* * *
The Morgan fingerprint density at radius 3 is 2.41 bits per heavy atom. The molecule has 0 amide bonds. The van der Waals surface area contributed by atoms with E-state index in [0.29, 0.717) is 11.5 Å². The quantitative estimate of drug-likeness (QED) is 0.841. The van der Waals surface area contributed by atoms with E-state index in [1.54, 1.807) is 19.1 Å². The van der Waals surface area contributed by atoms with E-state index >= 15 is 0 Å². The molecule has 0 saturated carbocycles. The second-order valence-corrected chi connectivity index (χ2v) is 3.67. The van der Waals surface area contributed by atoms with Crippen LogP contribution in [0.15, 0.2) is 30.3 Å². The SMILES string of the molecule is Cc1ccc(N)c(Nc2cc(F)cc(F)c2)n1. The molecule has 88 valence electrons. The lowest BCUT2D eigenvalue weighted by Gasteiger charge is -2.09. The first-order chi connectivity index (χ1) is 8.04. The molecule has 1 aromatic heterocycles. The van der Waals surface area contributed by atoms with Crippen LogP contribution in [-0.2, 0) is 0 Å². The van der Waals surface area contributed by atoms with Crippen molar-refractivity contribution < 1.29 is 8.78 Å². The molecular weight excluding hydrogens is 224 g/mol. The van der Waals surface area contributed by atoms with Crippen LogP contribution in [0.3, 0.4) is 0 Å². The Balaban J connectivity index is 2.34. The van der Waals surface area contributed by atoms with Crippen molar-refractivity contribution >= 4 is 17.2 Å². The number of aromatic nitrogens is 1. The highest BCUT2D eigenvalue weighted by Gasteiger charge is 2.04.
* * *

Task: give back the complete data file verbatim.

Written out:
The Morgan fingerprint density at radius 3 is 2.41 bits per heavy atom. The molecule has 0 amide bonds. The van der Waals surface area contributed by atoms with E-state index in [0.29, 0.717) is 11.5 Å². The quantitative estimate of drug-likeness (QED) is 0.841. The van der Waals surface area contributed by atoms with E-state index in [1.54, 1.807) is 19.1 Å². The van der Waals surface area contributed by atoms with E-state index >= 15 is 0 Å². The molecule has 0 saturated carbocycles. The second-order valence-corrected chi connectivity index (χ2v) is 3.67. The van der Waals surface area contributed by atoms with Crippen LogP contribution in [0.15, 0.2) is 30.3 Å². The SMILES string of the molecule is Cc1ccc(N)c(Nc2cc(F)cc(F)c2)n1. The molecule has 88 valence electrons. The lowest BCUT2D eigenvalue weighted by Gasteiger charge is -2.09. The first-order chi connectivity index (χ1) is 8.04. The molecule has 1 aromatic heterocycles. The van der Waals surface area contributed by atoms with Crippen LogP contribution in [-0.2, 0) is 0 Å². The van der Waals surface area contributed by atoms with Crippen molar-refractivity contribution < 1.29 is 8.78 Å². The molecular weight excluding hydrogens is 224 g/mol. The van der Waals surface area contributed by atoms with Crippen LogP contribution in [0.3, 0.4) is 0 Å². The Balaban J connectivity index is 2.34. The van der Waals surface area contributed by atoms with Crippen molar-refractivity contribution >= 4 is 17.2 Å². The number of aromatic nitrogens is 1. The highest BCUT2D eigenvalue weighted by Gasteiger charge is 2.04.